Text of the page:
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Two:  Coprosma repens 'Ignite' whose foliage is colourful all year round but even more so in Winter, is also creating a bright spot in the garden.  This one doesn't spread as much as some of the other Coprosmas which can behave quite thuggishly.  I like a plant I can control.

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Three:  Osteospermum.  I thought there was too much pink and blue in the front garden, so I decided, Monet like,  to add a touch of yellow, a sparkling highlight, and chose this Osteospermum, whose name I have since lost.  Most plants are finished for now, but the light shines on,  shimmering steadfastly.

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Four:  Anigozanthos, or Kangaroo Paw.  I don't have much luck with these, and after a discussion with another Sixer, Nat from depressionfreegarden, over in Western Australia, I've decided that my soil isn't sandy enough.  This is the only Kangaroo Paw that has lasted more than one season for me. More than anything, these two flowers remind me of a couple of haughty cockerels giving each other the cold shoulder. The one on the right has a much more impressive comb and is behaving quite snootily.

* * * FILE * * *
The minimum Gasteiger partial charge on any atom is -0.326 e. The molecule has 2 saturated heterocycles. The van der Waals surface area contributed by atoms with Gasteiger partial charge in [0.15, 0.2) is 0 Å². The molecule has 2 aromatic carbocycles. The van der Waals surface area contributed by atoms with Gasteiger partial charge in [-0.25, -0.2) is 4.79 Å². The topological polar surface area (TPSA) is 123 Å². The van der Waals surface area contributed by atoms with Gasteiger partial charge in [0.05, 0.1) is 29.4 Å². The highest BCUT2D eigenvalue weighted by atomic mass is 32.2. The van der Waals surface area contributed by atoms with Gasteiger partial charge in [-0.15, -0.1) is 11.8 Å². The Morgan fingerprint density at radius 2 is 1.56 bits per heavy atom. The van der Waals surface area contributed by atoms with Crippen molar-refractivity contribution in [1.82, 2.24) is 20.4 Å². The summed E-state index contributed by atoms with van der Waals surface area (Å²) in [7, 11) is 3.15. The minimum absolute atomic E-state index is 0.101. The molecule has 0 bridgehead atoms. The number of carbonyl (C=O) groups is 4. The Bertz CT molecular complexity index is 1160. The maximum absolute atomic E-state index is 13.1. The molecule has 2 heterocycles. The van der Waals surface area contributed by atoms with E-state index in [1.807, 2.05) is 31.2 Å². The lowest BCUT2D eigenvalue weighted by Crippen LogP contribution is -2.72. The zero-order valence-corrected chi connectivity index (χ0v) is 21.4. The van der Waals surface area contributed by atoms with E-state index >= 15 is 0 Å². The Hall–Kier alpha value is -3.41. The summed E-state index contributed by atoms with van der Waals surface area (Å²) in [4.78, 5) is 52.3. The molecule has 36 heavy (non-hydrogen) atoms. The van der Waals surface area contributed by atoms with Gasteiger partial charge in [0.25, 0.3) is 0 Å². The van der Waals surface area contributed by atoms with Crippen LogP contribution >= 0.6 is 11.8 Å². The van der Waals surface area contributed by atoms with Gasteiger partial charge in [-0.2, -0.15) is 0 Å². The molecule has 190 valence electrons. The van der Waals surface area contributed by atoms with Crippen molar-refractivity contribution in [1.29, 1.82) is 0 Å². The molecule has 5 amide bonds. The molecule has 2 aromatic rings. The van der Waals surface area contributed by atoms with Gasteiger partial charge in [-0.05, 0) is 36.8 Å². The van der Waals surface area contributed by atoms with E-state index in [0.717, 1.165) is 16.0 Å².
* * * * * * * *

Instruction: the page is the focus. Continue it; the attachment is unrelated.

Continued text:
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Five:  Gargantua has been out.  Snorting and roaring,  our resident monster has chomped up the cuttings and turned them into usable mulch which either goes straight on the garden or is composted.

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Six:  Thanks to Kris, from Late to the Garden Party, I have recently learnt about fasciation.  I have noticed that these echeverias have developed strange mutations, sending out shoots that divide into small florets and I wonder if this is an example of fasciation.  What do you think? I've a lot of these plants forming a border and this strange phenomenon is only present in one small section.

And that's my six for this week.  Happy gardening!

Weather today: -1 to 14 degrees C, fog then sunny.

Six on Saturday, May 5th